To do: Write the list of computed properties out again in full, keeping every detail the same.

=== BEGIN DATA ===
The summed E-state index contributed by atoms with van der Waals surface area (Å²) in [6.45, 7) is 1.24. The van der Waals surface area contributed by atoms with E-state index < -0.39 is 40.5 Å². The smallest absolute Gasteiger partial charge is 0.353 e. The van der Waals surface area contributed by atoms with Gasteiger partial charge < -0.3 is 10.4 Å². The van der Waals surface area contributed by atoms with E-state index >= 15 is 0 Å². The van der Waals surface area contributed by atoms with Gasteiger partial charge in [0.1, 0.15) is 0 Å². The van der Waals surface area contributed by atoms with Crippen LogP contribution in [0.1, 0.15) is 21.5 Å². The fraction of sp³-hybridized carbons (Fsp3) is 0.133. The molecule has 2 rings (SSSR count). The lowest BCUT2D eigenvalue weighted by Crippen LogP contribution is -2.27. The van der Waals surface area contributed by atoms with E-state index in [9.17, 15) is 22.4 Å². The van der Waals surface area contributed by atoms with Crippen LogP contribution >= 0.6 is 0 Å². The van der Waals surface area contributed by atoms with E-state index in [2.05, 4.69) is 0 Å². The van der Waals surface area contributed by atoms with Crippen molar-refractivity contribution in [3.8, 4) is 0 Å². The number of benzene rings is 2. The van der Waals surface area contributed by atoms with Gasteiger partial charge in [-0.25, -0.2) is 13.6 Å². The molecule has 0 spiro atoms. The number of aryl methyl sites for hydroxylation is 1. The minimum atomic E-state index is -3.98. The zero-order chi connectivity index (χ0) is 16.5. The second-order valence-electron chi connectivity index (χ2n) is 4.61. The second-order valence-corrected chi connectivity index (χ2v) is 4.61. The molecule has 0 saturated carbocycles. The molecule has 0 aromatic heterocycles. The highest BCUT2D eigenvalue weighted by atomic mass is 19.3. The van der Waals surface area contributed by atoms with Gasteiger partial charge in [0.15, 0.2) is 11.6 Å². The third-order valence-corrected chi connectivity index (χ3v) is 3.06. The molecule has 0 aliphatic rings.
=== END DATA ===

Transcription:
The summed E-state index contributed by atoms with van der Waals surface area (Å²) in [6.45, 7) is 1.24. The van der Waals surface area contributed by atoms with E-state index < -0.39 is 40.5 Å². The smallest absolute Gasteiger partial charge is 0.353 e. The van der Waals surface area contributed by atoms with Gasteiger partial charge < -0.3 is 10.4 Å². The van der Waals surface area contributed by atoms with E-state index >= 15 is 0 Å². The van der Waals surface area contributed by atoms with Gasteiger partial charge in [0.1, 0.15) is 0 Å². The van der Waals surface area contributed by atoms with Crippen LogP contribution in [0.1, 0.15) is 21.5 Å². The fraction of sp³-hybridized carbons (Fsp3) is 0.133. The molecule has 2 rings (SSSR count). The lowest BCUT2D eigenvalue weighted by Crippen LogP contribution is -2.27. The van der Waals surface area contributed by atoms with E-state index in [9.17, 15) is 22.4 Å². The van der Waals surface area contributed by atoms with Crippen LogP contribution >= 0.6 is 0 Å². The van der Waals surface area contributed by atoms with E-state index in [2.05, 4.69) is 0 Å². The van der Waals surface area contributed by atoms with Crippen molar-refractivity contribution in [3.8, 4) is 0 Å². The number of benzene rings is 2. The van der Waals surface area contributed by atoms with Gasteiger partial charge in [-0.25, -0.2) is 13.6 Å². The molecule has 0 spiro atoms. The number of aryl methyl sites for hydroxylation is 1. The minimum atomic E-state index is -3.98. The zero-order chi connectivity index (χ0) is 16.5. The second-order valence-electron chi connectivity index (χ2n) is 4.61. The second-order valence-corrected chi connectivity index (χ2v) is 4.61. The molecule has 0 saturated carbocycles. The molecule has 0 aromatic heterocycles. The highest BCUT2D eigenvalue weighted by atomic mass is 19.3. The van der Waals surface area contributed by atoms with Gasteiger partial charge in [0.15, 0.2) is 11.6 Å². The third-order valence-corrected chi connectivity index (χ3v) is 3.06. The molecule has 0 aliphatic rings.